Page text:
I know, I know. As a martial artist I’m supposed to be open-minded. And this title may not reflect that (or does it?). My martial art style / philosophy in particular teaches that a person should train the three basic ranges of attack (the ground being one of them). So why the stinky attitude?
Alright everyone. Don’t freak because I admitted that I don’t (or didn’t) have a love affair with groundwork. We’re all entitled to our favorite styles of personal defense, me included. I’m just verbalizing what almost every female out there thinks about groundwork . . . before they try it and before they understand how it can really help them in practical application.
For the past 6 months, I’ve been researching what’s out there to help me be better prepared in the event I was involved in a ground assault (someone blind-siding me and knocking me to the ground or someone bigger and stronger throwing me down OR someone who knew a little ground fighting themselves). So I’m looking. And looking. And more looking. Oh God, PLEASE let there be something else that’s just as useful as Brazilian Jiu Jitsu out there for me. (uncomfortable silence) Oh. Nope? Okay. Fine. This was the messy process I had to go through to remember something I learned almost 20 years ago, and sort of forgot.
It’s not the art. It’s not the sport. It’s about YOU. What do you need from it? Why are you doing this? It’s the annoyance-before-you-find-your comfy-spot-in-the-overstuffed-chair feeling I had to go through before I realized that as with anything, I get to take from it what I need and discard the rest (or save that stuff for another teachable time)! Liberating to say the least.
So now, I’m being a little geekish about it and breaking down each technique, reading everything I can, and finishing each study session with, “Will this help me in a real world scenario to defeat the asshole who’s attacking me and get away?” And I’m coming up with a lot of yeses.
Last night I taught some adult students a technique from the guard (For all the non-Brazilian Jiu -itsu people, that just means that I was on my back and someone was kneeling between my legs.), which could absolutely happen in a real-world struggle. When I told them what we were going to be doing, I thought they were all going to run for the door! And this was coming from students who have been learning the basics of groundwork (breakfalls, side control, positioning, etc) but hadn’t really worked any techniques that most of them would consider just for the sport.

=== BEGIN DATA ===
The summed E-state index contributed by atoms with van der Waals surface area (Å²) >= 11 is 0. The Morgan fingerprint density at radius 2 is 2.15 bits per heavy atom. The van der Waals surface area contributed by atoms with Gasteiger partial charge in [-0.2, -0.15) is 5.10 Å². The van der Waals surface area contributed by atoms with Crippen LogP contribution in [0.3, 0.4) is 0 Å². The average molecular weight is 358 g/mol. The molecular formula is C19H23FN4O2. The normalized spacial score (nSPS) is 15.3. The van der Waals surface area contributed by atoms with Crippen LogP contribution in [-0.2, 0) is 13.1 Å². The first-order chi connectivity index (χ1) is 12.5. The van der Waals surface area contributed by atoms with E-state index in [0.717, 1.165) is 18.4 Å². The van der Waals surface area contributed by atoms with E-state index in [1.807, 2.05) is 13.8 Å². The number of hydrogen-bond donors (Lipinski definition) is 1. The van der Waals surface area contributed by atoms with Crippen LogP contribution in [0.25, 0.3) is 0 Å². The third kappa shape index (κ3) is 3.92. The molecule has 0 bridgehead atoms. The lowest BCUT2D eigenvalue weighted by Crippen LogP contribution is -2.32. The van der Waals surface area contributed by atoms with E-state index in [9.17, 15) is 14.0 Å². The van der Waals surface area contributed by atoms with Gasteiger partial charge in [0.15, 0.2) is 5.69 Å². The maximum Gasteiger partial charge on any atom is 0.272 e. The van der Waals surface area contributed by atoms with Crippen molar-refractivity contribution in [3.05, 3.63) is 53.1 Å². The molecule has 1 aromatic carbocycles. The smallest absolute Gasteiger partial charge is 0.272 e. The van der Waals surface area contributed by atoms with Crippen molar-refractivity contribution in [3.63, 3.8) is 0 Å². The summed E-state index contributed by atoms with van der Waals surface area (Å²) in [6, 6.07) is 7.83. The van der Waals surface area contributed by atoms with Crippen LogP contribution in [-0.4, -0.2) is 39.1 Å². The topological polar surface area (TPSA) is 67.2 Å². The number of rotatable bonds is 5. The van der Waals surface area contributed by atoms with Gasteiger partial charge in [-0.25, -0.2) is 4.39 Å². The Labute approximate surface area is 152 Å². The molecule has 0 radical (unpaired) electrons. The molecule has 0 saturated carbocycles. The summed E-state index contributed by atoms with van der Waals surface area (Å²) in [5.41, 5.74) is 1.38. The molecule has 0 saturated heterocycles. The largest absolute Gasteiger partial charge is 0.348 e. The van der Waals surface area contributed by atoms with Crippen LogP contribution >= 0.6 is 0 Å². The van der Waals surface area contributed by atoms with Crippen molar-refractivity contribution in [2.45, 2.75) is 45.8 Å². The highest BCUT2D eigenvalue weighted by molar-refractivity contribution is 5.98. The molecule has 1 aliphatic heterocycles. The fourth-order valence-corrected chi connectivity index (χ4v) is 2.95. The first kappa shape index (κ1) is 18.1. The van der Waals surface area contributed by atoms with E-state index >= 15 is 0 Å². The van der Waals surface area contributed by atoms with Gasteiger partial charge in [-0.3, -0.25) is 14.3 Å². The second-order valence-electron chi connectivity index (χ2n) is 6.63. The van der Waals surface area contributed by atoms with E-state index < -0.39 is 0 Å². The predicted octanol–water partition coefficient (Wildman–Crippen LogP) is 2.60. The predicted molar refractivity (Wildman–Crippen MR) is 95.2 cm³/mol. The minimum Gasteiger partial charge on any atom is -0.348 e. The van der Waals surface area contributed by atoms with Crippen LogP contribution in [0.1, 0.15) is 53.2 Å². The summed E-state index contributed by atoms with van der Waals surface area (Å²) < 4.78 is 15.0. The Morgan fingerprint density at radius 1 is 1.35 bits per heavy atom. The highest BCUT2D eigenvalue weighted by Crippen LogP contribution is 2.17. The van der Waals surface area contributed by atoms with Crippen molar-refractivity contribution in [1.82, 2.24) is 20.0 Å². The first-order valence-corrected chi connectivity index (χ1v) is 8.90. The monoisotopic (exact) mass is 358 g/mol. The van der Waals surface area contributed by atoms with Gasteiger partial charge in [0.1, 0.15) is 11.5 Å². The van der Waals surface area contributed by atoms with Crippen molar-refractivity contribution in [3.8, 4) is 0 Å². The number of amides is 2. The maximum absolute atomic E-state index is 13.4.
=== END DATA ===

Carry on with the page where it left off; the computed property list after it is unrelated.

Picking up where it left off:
They asked if they had to wear the “puffy pajamas” with the belt. Nope.
They asked if they were going to walk away with broken bones. Nope.
They looked at what I wanted them to do, and said, “I can’t get my legs to do THAT!” Yes you can.
It’s all about angles. I showed them how using their leg strength, hips (because we all know hips like (mine) battleships have a lot of strength!), and leverage can get them out of a bad situation. After some repetition, I could see them starting to relax and understand how this can work, and maybe even a couple grins when the light bulbs finally ignited! That was cool.
After class we sat on the mat and talked about the details of that particular technique, the reason WHY the “puffy pajamas” can be an important training tool, and the fact that we’ll be doing more intense core work in the conditioning classes next week! But more importantly, we talked about how this could be used in the event an assault heads to the ground and we have to defend ourselves. How great to see their excitement for groundwork increasing and their fears and doubts fading away.
So, just to be clear. GROUNDWORK DOES NOT SUCK! Far from it to be perfectly honest. And I prefer Brazilian Jiu-Jitsu as my main ground fighting technique. But that’s not to say we won’t be testing out a few other ones in the future. And who knows, they might not suck either!
See. Told you. Straight talk.
Enjoy your day!